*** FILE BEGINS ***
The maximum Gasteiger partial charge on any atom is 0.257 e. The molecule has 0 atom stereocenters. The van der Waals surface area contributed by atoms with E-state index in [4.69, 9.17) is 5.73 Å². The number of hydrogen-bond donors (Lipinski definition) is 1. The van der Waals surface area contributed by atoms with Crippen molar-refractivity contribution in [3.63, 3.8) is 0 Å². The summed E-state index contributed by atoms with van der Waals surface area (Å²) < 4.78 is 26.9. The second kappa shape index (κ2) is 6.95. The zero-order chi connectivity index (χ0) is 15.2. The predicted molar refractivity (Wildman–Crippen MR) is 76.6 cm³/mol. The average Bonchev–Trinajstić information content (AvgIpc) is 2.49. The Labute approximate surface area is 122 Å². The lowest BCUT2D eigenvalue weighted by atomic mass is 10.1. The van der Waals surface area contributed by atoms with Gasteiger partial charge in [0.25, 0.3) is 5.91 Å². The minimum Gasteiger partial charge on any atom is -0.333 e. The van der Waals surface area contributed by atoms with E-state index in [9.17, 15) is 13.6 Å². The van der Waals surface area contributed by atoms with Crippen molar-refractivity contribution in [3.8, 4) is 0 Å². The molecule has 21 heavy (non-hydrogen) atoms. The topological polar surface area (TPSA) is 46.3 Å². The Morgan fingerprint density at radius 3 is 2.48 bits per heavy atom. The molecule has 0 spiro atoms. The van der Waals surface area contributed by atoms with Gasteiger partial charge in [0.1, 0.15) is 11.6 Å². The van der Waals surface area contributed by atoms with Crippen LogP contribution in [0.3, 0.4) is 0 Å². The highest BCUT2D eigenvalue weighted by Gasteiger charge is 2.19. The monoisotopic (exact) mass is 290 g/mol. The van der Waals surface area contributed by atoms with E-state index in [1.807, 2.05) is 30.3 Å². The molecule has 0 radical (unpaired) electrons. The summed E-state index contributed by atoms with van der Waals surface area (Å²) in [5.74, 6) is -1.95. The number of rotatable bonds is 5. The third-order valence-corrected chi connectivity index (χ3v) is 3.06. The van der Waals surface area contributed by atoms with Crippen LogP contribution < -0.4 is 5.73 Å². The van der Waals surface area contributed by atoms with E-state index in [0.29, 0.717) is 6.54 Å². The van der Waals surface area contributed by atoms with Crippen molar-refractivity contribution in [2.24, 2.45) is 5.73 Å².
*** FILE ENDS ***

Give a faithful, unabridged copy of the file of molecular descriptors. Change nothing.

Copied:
The maximum Gasteiger partial charge on any atom is 0.257 e. The molecule has 0 atom stereocenters. The van der Waals surface area contributed by atoms with E-state index in [4.69, 9.17) is 5.73 Å². The number of hydrogen-bond donors (Lipinski definition) is 1. The van der Waals surface area contributed by atoms with Crippen molar-refractivity contribution in [3.63, 3.8) is 0 Å². The summed E-state index contributed by atoms with van der Waals surface area (Å²) < 4.78 is 26.9. The second kappa shape index (κ2) is 6.95. The zero-order chi connectivity index (χ0) is 15.2. The predicted molar refractivity (Wildman–Crippen MR) is 76.6 cm³/mol. The average Bonchev–Trinajstić information content (AvgIpc) is 2.49. The Labute approximate surface area is 122 Å². The lowest BCUT2D eigenvalue weighted by atomic mass is 10.1. The van der Waals surface area contributed by atoms with Gasteiger partial charge in [0.25, 0.3) is 5.91 Å². The minimum Gasteiger partial charge on any atom is -0.333 e. The van der Waals surface area contributed by atoms with E-state index in [9.17, 15) is 13.6 Å². The van der Waals surface area contributed by atoms with Crippen molar-refractivity contribution in [3.8, 4) is 0 Å². The molecule has 21 heavy (non-hydrogen) atoms. The topological polar surface area (TPSA) is 46.3 Å². The Morgan fingerprint density at radius 3 is 2.48 bits per heavy atom. The molecule has 0 spiro atoms. The van der Waals surface area contributed by atoms with Gasteiger partial charge in [0.1, 0.15) is 11.6 Å². The van der Waals surface area contributed by atoms with Crippen LogP contribution in [0.3, 0.4) is 0 Å². The highest BCUT2D eigenvalue weighted by Gasteiger charge is 2.19. The monoisotopic (exact) mass is 290 g/mol. The van der Waals surface area contributed by atoms with E-state index in [1.807, 2.05) is 30.3 Å². The molecule has 0 radical (unpaired) electrons. The summed E-state index contributed by atoms with van der Waals surface area (Å²) in [5.74, 6) is -1.95. The number of rotatable bonds is 5. The third-order valence-corrected chi connectivity index (χ3v) is 3.06. The van der Waals surface area contributed by atoms with Crippen LogP contribution < -0.4 is 5.73 Å². The van der Waals surface area contributed by atoms with E-state index in [0.29, 0.717) is 6.54 Å². The van der Waals surface area contributed by atoms with Crippen molar-refractivity contribution in [2.24, 2.45) is 5.73 Å².